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Townsheand Duties 1767

Reasons for law: Britain still needed to raise revenue. Townshend thought that by externally taxing the Americans he could get more revenue.

Terms: New duties placed on paper, paint, glass lead and tea. All of these were items America HAD to import from Britain.

Comments: Townshend was trying to raise revenue through external tax, but this was obvious to the Americans. 

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Boston Massacre

Boston, city of 15,000 people, was one of America's biggest cities and most important ports, a hub of trade with Britain and the colonies. Boston was affected moe seriously than others by customs duties and trade regulations because more trade passed through Boston. Due to an incident involving Customs Commissioners and trade merchants, opinions in London were that Boston (Massachusetts) should be severely punished. 

Parliament passed 8 resolutions condemning all actions taken by the trade merchants, reviving a law dating from 1543 in Henry VIII's reign allowing cases to be heard away from where the crime was committed so that Samuel Adams could be tried in an English court. 

The low level harassment of British troops spun out of control in 1770, with shots being fired and 5 people killed. - BOSTON MASSACRE

That day, Britain repealed the Townshend duties except that on tea. 

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Tea Act 1773 & Boston Tea Party

Reason for the law: To help the East India Company survive by allowing it a favourable market for tea in the American Colonies.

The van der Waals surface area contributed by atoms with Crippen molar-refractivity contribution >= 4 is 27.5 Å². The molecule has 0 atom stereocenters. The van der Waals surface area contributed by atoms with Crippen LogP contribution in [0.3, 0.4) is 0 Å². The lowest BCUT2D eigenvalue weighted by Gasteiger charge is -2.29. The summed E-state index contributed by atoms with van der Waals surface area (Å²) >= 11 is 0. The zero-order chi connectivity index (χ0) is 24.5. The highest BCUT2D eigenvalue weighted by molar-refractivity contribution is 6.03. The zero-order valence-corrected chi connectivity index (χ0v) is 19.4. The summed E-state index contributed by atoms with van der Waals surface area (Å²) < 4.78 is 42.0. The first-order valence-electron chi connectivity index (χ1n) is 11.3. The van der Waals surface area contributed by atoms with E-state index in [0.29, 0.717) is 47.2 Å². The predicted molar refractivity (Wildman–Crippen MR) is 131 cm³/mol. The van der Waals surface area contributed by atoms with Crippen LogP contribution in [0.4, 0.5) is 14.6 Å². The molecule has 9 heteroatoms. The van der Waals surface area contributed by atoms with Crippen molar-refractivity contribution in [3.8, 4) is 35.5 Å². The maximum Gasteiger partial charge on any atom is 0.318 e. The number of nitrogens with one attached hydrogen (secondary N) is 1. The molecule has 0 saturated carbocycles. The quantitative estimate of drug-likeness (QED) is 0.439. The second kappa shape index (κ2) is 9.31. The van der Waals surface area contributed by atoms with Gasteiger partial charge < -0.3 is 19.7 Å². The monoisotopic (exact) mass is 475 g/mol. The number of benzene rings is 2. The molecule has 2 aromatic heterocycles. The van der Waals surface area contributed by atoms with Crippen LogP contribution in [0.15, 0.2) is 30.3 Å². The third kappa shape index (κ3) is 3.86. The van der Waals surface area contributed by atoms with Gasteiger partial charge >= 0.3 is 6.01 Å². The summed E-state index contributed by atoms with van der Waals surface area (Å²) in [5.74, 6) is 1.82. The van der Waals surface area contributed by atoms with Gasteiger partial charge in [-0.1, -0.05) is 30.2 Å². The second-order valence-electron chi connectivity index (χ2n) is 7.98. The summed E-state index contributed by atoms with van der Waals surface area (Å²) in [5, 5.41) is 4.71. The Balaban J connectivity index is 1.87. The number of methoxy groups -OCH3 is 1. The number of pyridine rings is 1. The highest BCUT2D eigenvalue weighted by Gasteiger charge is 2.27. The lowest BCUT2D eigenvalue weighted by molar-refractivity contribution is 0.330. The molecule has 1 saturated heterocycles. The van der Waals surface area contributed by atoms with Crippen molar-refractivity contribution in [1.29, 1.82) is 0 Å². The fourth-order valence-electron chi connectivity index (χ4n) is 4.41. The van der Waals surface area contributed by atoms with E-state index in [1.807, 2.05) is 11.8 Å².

Terms: The East India Company was allowed to sell tea through it's own agents directly to consumers in the colonies. All duties towards tea had been abolished, only the Townshend Duty remained in place by 1770; collected in the Colonies when the tea landed in the Port.

Comments: Legal tea (not smuggled) price had fallen causing smugglers to cut their prices too making it hardly profitable. Americans were paying duty on tea... bribing them about no taxation without representation. Many existing tea merchants would be forced out of business due to the East India's low prices and privileged position.

42 tea chests broken open and the tea poured into the sea. Ended with a march through Boston- Boston Tea Party of 1773.

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British response to the Boston Tea Party

  • Coercive/ Intolerable Acts - knee-jerk response passed with large majorities in spite of serious warnings from prominent MPs. 
  • Boston Port Act: closed to all trade until the East India Company had been compensated for the tea loss.
  • Massachusetts Government Act: Governor's council appointed by the King and not elected. Govenor given sole power to appoint and dismiss officers, sheriffs and judges. Purpose was to take the power from the hands of the democratic part of Government, and to infringe the freedoms of the people.
  • Quartering Act: Govenor able to quarter troops whenever, including in Boston. 

Not under the Coercive Act but delivered at the same time as a continuation of the Proclamation

-Quebec Act: appointed council for laws in Quebec, boundaries to include Ohio&Illinois - seen to Americans as an authoritarian dictatorship. 

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American Reaction against the Coercive Acts

  • Designed to isolate and to make an example of Boston and Massachusetts- a warning to other colonies not to go down the same road. The intended effect was that the other colonies would be disgraced by Massachusetts and that they would be forced into obediance.
  • The acts had the opposite effect: a threat to one was seen as a threat to all. There was much sympathy to Boston; with collections of money and provisions taken up and delivered to the city.